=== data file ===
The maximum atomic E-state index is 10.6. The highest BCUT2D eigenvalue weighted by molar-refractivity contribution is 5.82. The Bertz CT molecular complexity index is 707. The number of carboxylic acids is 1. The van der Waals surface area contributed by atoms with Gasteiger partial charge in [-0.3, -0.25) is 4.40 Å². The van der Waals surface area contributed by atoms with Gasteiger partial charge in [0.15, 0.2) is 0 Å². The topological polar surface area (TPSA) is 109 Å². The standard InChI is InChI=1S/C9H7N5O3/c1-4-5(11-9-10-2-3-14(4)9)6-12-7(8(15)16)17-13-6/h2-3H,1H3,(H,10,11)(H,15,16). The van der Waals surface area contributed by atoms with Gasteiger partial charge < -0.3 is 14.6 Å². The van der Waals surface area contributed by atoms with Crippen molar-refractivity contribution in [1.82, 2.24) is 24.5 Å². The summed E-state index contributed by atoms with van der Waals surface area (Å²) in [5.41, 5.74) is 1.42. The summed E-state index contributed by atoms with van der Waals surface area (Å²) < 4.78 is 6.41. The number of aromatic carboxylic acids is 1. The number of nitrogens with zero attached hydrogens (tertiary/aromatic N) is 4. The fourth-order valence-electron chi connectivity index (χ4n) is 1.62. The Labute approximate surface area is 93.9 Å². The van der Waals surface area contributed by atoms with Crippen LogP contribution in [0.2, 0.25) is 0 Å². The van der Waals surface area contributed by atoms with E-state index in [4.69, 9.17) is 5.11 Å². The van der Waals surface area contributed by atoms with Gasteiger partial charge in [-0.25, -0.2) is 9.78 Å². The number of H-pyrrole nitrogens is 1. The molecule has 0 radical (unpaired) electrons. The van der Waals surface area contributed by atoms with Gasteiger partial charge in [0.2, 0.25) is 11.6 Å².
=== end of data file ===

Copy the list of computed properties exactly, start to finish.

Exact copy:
The maximum atomic E-state index is 10.6. The highest BCUT2D eigenvalue weighted by molar-refractivity contribution is 5.82. The Bertz CT molecular complexity index is 707. The number of carboxylic acids is 1. The van der Waals surface area contributed by atoms with Gasteiger partial charge in [-0.3, -0.25) is 4.40 Å². The van der Waals surface area contributed by atoms with Gasteiger partial charge in [0.15, 0.2) is 0 Å². The topological polar surface area (TPSA) is 109 Å². The standard InChI is InChI=1S/C9H7N5O3/c1-4-5(11-9-10-2-3-14(4)9)6-12-7(8(15)16)17-13-6/h2-3H,1H3,(H,10,11)(H,15,16). The van der Waals surface area contributed by atoms with Gasteiger partial charge < -0.3 is 14.6 Å². The van der Waals surface area contributed by atoms with Crippen molar-refractivity contribution in [1.82, 2.24) is 24.5 Å². The summed E-state index contributed by atoms with van der Waals surface area (Å²) in [5.41, 5.74) is 1.42. The summed E-state index contributed by atoms with van der Waals surface area (Å²) < 4.78 is 6.41. The number of aromatic carboxylic acids is 1. The number of nitrogens with zero attached hydrogens (tertiary/aromatic N) is 4. The fourth-order valence-electron chi connectivity index (χ4n) is 1.62. The Labute approximate surface area is 93.9 Å². The van der Waals surface area contributed by atoms with Crippen LogP contribution in [0.2, 0.25) is 0 Å². The van der Waals surface area contributed by atoms with E-state index in [4.69, 9.17) is 5.11 Å². The van der Waals surface area contributed by atoms with Gasteiger partial charge in [-0.25, -0.2) is 9.78 Å². The number of H-pyrrole nitrogens is 1. The molecule has 0 radical (unpaired) electrons. The van der Waals surface area contributed by atoms with Gasteiger partial charge in [0.2, 0.25) is 11.6 Å².